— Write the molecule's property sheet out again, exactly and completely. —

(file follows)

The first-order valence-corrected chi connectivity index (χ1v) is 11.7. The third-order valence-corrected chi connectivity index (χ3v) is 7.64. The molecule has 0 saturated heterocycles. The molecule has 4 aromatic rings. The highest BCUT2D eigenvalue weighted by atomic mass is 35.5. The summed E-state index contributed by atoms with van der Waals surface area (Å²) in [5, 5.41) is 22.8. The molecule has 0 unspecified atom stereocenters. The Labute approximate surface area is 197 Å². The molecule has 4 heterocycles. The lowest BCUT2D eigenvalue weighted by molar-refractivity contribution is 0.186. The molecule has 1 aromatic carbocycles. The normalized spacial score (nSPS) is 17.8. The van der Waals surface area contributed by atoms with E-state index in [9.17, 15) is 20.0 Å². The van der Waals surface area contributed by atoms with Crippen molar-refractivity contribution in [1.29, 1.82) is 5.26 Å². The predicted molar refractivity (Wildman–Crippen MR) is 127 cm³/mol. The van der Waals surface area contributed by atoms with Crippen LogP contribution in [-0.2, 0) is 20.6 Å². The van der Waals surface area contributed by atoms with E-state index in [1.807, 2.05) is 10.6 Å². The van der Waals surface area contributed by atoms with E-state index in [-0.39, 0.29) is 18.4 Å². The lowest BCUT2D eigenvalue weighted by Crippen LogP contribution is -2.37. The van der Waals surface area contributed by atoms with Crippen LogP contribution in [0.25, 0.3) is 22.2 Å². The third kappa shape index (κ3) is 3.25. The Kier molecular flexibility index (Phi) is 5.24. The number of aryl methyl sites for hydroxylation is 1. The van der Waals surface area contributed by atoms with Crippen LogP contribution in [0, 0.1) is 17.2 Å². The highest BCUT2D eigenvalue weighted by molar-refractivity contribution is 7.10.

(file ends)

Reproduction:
The first-order valence-corrected chi connectivity index (χ1v) is 11.7. The third-order valence-corrected chi connectivity index (χ3v) is 7.64. The molecule has 0 saturated heterocycles. The molecule has 4 aromatic rings. The highest BCUT2D eigenvalue weighted by atomic mass is 35.5. The summed E-state index contributed by atoms with van der Waals surface area (Å²) in [5, 5.41) is 22.8. The molecule has 0 unspecified atom stereocenters. The Labute approximate surface area is 197 Å². The molecule has 4 heterocycles. The lowest BCUT2D eigenvalue weighted by molar-refractivity contribution is 0.186. The molecule has 1 aromatic carbocycles. The normalized spacial score (nSPS) is 17.8. The van der Waals surface area contributed by atoms with E-state index in [9.17, 15) is 20.0 Å². The van der Waals surface area contributed by atoms with Crippen molar-refractivity contribution in [1.29, 1.82) is 5.26 Å². The predicted molar refractivity (Wildman–Crippen MR) is 127 cm³/mol. The van der Waals surface area contributed by atoms with Crippen LogP contribution in [-0.2, 0) is 20.6 Å². The van der Waals surface area contributed by atoms with E-state index in [1.807, 2.05) is 10.6 Å². The van der Waals surface area contributed by atoms with E-state index in [-0.39, 0.29) is 18.4 Å². The lowest BCUT2D eigenvalue weighted by Crippen LogP contribution is -2.37. The van der Waals surface area contributed by atoms with Crippen LogP contribution in [0.25, 0.3) is 22.2 Å². The third kappa shape index (κ3) is 3.25. The Kier molecular flexibility index (Phi) is 5.24. The number of aryl methyl sites for hydroxylation is 1. The van der Waals surface area contributed by atoms with Crippen LogP contribution in [0, 0.1) is 17.2 Å². The highest BCUT2D eigenvalue weighted by molar-refractivity contribution is 7.10.